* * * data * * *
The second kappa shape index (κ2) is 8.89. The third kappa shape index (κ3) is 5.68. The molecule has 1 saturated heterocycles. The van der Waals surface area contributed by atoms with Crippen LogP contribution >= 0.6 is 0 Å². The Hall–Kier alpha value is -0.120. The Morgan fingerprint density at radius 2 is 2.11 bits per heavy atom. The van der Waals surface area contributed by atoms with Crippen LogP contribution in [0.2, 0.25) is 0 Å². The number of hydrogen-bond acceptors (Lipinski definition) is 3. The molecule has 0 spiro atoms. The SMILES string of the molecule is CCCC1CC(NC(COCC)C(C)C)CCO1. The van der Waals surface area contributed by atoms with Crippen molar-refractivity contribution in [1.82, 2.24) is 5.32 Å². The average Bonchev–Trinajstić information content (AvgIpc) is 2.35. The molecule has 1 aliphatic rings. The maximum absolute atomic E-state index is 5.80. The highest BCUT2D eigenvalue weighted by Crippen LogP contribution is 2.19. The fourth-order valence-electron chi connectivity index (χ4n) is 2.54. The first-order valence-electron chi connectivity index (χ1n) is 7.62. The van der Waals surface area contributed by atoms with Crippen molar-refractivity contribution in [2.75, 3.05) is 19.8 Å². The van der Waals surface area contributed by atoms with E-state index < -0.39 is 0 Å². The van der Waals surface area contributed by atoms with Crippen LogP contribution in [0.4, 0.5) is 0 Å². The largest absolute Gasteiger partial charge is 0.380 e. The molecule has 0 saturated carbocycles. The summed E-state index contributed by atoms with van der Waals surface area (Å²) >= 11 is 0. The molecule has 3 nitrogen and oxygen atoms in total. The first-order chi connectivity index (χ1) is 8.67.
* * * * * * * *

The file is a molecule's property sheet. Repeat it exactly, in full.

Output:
The second kappa shape index (κ2) is 8.89. The third kappa shape index (κ3) is 5.68. The molecule has 1 saturated heterocycles. The van der Waals surface area contributed by atoms with Crippen LogP contribution >= 0.6 is 0 Å². The Hall–Kier alpha value is -0.120. The Morgan fingerprint density at radius 2 is 2.11 bits per heavy atom. The van der Waals surface area contributed by atoms with Crippen LogP contribution in [0.2, 0.25) is 0 Å². The number of hydrogen-bond acceptors (Lipinski definition) is 3. The molecule has 0 spiro atoms. The SMILES string of the molecule is CCCC1CC(NC(COCC)C(C)C)CCO1. The van der Waals surface area contributed by atoms with Crippen molar-refractivity contribution in [1.82, 2.24) is 5.32 Å². The average Bonchev–Trinajstić information content (AvgIpc) is 2.35. The molecule has 1 aliphatic rings. The maximum absolute atomic E-state index is 5.80. The highest BCUT2D eigenvalue weighted by Crippen LogP contribution is 2.19. The fourth-order valence-electron chi connectivity index (χ4n) is 2.54. The first-order valence-electron chi connectivity index (χ1n) is 7.62. The van der Waals surface area contributed by atoms with Crippen molar-refractivity contribution in [2.75, 3.05) is 19.8 Å². The van der Waals surface area contributed by atoms with E-state index < -0.39 is 0 Å². The van der Waals surface area contributed by atoms with Crippen LogP contribution in [0.4, 0.5) is 0 Å². The largest absolute Gasteiger partial charge is 0.380 e. The molecule has 0 saturated carbocycles. The summed E-state index contributed by atoms with van der Waals surface area (Å²) >= 11 is 0. The molecule has 3 nitrogen and oxygen atoms in total. The first-order chi connectivity index (χ1) is 8.67.